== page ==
What Am I Supposed To Say When People Ask Me Why I’m Still Married After My Husband Cheated?

By: Katie Lersch:  If you are going through the unfortunate time period after the discovery of your spouse’s affair and other people know about it, you’ve probably already realized that people have a tendency to think that you want or need their opinions and advice.  This can very annoying and hurtful.  It’s hard enough to process what is happening without having to deal with unsolicited advice on top of all of that.

Most wives have no idea how, or if, they should respond.  Someone might say: “unfortunately, my husband’s entire office knows about his affair.  He cheated with a coworker.  I very stupidly thought that I would surprise him with lunch and I walked into his office and found him with her.  Needless to say, I screamed out a string of obscenities and the whole office found out about this.  I know many of the women in the office.  And I am friends with many of the wives of my husband’s male coworkers.  So, people have called and come by to offer support.  Some of the women tell me that I should leave my husband immediately.  Others tell me that they too have dealt with an affair, but that they ended up being glad that they could salvage their marriage.  Some of the women are outright rude and they put their hands on their hips and raise their voices as if I have done something wrong, even though they are talking about my husband and not myself.  Some apologize that they knew about the affair and didn’t tell me.  Honestly, these conversations make me almost as upset as the affair itself.  For the most part, I just nod and hope that these conversations pass quickly.  But some of these women come at me again and seem to refuse to drop the topic.  What am I supposed to say? How am I supposed to respond?”

I am so sorry about your situation.  I know how awkward and difficult it is to have this conversation with people who truly think that they are being helpful or who mean well.  Most of the time, these people truly do care about you and they are truly trying to offer you some comfort.  The problem is that having to decide how to respond is anything but comfortable.  After my husband’s affair, I was always careful not to tell anyone who didn’t absolutely need to know because I was trying to avoid such encounters.  But you have no choice here, so for those who just won’t take a hint, you may need to come up with an appropriate response.

You’re first inclination might be to say something like: “well, if I wanted your opinion, I would ask for it and it’s really none of your business.”  It also is sometimes tempting to agree that your husband is the biggest jerk on the planet.  But in truth, you might be co-parenting with this man or, (and I know that this may be hard to believe right now,) but it’s possible that you could eventually reconcile.  So you want to avoid saying anything that might come back to bite you later.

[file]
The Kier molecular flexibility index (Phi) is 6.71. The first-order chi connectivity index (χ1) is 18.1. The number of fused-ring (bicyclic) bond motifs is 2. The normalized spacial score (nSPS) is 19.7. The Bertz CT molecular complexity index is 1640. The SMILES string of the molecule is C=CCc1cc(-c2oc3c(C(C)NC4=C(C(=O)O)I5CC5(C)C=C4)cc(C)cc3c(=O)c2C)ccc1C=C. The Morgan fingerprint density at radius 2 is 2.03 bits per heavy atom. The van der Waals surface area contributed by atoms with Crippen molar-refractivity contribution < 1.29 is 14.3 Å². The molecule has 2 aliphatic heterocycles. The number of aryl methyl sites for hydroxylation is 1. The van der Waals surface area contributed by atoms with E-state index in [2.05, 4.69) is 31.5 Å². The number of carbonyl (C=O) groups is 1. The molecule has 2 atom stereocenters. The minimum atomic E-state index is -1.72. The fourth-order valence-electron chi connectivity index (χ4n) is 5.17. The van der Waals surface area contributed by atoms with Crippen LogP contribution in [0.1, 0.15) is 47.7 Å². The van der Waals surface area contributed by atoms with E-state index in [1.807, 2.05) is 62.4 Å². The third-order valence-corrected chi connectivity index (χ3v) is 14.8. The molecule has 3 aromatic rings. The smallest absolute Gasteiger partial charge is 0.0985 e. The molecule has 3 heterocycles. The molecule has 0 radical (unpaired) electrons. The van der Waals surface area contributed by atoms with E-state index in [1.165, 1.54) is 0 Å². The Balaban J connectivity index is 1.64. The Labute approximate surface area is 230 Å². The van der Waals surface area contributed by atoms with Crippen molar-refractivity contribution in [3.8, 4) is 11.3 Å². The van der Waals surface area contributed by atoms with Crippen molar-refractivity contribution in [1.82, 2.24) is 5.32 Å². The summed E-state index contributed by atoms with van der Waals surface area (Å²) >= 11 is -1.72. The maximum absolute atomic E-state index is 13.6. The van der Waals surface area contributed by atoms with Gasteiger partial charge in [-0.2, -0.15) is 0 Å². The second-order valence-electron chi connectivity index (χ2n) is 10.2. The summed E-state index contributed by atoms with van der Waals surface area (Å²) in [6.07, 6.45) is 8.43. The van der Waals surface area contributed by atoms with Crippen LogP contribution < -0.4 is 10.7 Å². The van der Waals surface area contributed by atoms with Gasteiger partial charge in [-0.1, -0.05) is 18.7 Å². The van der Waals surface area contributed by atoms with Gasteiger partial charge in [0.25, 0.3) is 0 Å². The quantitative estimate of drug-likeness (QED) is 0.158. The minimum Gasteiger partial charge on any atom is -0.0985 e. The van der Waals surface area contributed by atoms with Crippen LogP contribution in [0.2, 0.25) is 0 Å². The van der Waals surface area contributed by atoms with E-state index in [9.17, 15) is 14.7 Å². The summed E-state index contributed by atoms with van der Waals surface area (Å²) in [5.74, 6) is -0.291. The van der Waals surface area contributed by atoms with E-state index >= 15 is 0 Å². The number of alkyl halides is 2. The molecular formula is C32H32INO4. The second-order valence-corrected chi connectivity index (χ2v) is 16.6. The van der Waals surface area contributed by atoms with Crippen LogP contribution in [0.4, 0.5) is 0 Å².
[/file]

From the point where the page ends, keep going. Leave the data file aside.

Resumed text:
Here is a very genetic script, but one that is often effective.  It really doesn’t say anything objectionable or cruel.  It also acknowledges that the well-wisher truly is trying to help, but it shuts the attempt down right away.

Try: “I so appreciate your concern.  It’s so kind of you to worry about me, but right now, I have so much to process that I really have no information to share.  I’m taking things one day at a time and, if you don’t mind, I’d just like to focus on things that are more pleasant. In the last few weeks, I’ve spent more than enough time talking or thinking about this, so it would be wonderful if when we see each other, we could talk about things other than this unfortunate situation.  I know that you want to help me, and distracting me would help me.  So, what else can we talk about?”

You can see that I didn’t admonish the person for caring. I thanked them for their concern, pretty much told them I had no beans to spill, and then gently hinted that I didn’t want them to come at me with any more questions or “concerns.”  Most people will have the common decency to change the subject and respect your wishes.  For those that come at you again, just remind them of this conversation and change the subject yourself.  I tended to avoid folks that had to be told twice.  Who needs that?

You may feel bad about having to change the subject or to turn people away from this topic, but don’t.  Even if they are truly acting out of concern for you, it’s none of their business.  And even if it was, this is all very new to you. Things change very quickly in the time frame after an affair.  So you likely don’t have anything definitive to tell them.  It is your marriage.  These are your decisions.  And if you want to want to know someone’s opinion or want to seek their advice, you can certainly ask.  But you should not have to accept and listen to their spiel simply because they want to give it.

As I said, I limited the amount of people who knew about the affair.  I just didn’t want to discuss it or to have to justify / explain my thinking to anyone.  Of course, there are always a few that you will have to deal with.  But that should be the least of your worries, which is why you often need to shut it down.  If it helps, you can read more about how I handled the aftermath of my husband’s affair at http://surviving-the-affair.com

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